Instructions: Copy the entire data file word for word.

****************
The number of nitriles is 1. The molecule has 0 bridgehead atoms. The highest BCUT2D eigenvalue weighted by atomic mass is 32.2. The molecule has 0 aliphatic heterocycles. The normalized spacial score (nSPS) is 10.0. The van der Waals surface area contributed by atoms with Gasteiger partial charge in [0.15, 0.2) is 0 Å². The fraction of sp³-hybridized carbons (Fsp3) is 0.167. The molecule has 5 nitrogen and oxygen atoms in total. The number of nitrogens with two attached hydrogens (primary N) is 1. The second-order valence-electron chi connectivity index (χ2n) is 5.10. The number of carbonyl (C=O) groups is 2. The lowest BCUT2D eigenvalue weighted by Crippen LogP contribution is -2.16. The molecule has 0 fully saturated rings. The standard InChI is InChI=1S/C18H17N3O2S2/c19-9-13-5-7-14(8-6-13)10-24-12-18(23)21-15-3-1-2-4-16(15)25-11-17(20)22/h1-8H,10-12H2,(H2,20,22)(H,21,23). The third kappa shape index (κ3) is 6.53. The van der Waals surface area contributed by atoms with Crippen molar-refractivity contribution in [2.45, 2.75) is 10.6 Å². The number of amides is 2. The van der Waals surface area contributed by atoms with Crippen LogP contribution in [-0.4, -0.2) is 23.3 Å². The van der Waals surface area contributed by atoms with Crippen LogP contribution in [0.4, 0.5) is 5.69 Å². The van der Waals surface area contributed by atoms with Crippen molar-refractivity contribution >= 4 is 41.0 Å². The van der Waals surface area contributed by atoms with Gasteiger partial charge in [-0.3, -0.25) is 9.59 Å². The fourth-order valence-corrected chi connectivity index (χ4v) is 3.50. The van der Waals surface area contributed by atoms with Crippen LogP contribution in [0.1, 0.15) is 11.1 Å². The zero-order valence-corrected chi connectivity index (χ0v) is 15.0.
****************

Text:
The number of nitriles is 1. The molecule has 0 bridgehead atoms. The highest BCUT2D eigenvalue weighted by atomic mass is 32.2. The molecule has 0 aliphatic heterocycles. The normalized spacial score (nSPS) is 10.0. The van der Waals surface area contributed by atoms with Gasteiger partial charge in [0.15, 0.2) is 0 Å². The fraction of sp³-hybridized carbons (Fsp3) is 0.167. The molecule has 5 nitrogen and oxygen atoms in total. The number of nitrogens with two attached hydrogens (primary N) is 1. The second-order valence-electron chi connectivity index (χ2n) is 5.10. The number of carbonyl (C=O) groups is 2. The lowest BCUT2D eigenvalue weighted by Crippen LogP contribution is -2.16. The molecule has 0 fully saturated rings. The standard InChI is InChI=1S/C18H17N3O2S2/c19-9-13-5-7-14(8-6-13)10-24-12-18(23)21-15-3-1-2-4-16(15)25-11-17(20)22/h1-8H,10-12H2,(H2,20,22)(H,21,23). The third kappa shape index (κ3) is 6.53. The van der Waals surface area contributed by atoms with Crippen molar-refractivity contribution in [2.45, 2.75) is 10.6 Å². The number of amides is 2. The van der Waals surface area contributed by atoms with Crippen LogP contribution in [-0.4, -0.2) is 23.3 Å². The van der Waals surface area contributed by atoms with Crippen LogP contribution in [0.4, 0.5) is 5.69 Å². The van der Waals surface area contributed by atoms with Crippen molar-refractivity contribution >= 4 is 41.0 Å². The van der Waals surface area contributed by atoms with Gasteiger partial charge in [-0.3, -0.25) is 9.59 Å². The fourth-order valence-corrected chi connectivity index (χ4v) is 3.50. The van der Waals surface area contributed by atoms with Crippen LogP contribution in [0.1, 0.15) is 11.1 Å². The zero-order valence-corrected chi connectivity index (χ0v) is 15.0.